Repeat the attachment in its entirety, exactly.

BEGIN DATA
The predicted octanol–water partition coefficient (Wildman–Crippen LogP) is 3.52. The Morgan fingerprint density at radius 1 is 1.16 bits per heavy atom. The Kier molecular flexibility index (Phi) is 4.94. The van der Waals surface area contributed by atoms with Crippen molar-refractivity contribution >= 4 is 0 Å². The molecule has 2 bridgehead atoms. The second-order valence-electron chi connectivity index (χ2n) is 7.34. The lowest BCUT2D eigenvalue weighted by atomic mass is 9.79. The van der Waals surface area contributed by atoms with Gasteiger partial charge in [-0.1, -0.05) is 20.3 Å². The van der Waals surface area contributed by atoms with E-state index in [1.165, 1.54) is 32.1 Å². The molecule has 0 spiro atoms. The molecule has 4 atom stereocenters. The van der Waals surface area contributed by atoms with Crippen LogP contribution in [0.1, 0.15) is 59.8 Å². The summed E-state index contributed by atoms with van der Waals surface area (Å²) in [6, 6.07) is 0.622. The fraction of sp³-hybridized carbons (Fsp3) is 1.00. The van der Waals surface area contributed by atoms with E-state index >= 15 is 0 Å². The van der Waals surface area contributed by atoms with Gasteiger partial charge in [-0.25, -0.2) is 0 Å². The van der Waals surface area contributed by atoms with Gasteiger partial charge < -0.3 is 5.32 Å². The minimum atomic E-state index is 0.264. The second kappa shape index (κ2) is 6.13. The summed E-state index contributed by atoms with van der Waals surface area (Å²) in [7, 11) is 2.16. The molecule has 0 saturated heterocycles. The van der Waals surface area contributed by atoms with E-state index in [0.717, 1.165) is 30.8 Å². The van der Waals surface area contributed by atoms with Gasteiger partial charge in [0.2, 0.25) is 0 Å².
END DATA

The predicted octanol–water partition coefficient (Wildman–Crippen LogP) is 3.52. The Morgan fingerprint density at radius 1 is 1.16 bits per heavy atom. The Kier molecular flexibility index (Phi) is 4.94. The van der Waals surface area contributed by atoms with Crippen molar-refractivity contribution >= 4 is 0 Å². The molecule has 2 bridgehead atoms. The second-order valence-electron chi connectivity index (χ2n) is 7.34. The lowest BCUT2D eigenvalue weighted by atomic mass is 9.79. The van der Waals surface area contributed by atoms with Gasteiger partial charge in [-0.1, -0.05) is 20.3 Å². The van der Waals surface area contributed by atoms with E-state index in [1.165, 1.54) is 32.1 Å². The molecule has 0 spiro atoms. The molecule has 4 atom stereocenters. The van der Waals surface area contributed by atoms with Crippen LogP contribution in [0.1, 0.15) is 59.8 Å². The summed E-state index contributed by atoms with van der Waals surface area (Å²) in [6, 6.07) is 0.622. The fraction of sp³-hybridized carbons (Fsp3) is 1.00. The van der Waals surface area contributed by atoms with E-state index >= 15 is 0 Å². The van der Waals surface area contributed by atoms with Gasteiger partial charge in [-0.25, -0.2) is 0 Å². The van der Waals surface area contributed by atoms with Gasteiger partial charge < -0.3 is 5.32 Å². The minimum atomic E-state index is 0.264. The second kappa shape index (κ2) is 6.13. The summed E-state index contributed by atoms with van der Waals surface area (Å²) in [7, 11) is 2.16. The molecule has 0 saturated heterocycles. The van der Waals surface area contributed by atoms with E-state index in [0.717, 1.165) is 30.8 Å². The van der Waals surface area contributed by atoms with Gasteiger partial charge in [0.2, 0.25) is 0 Å².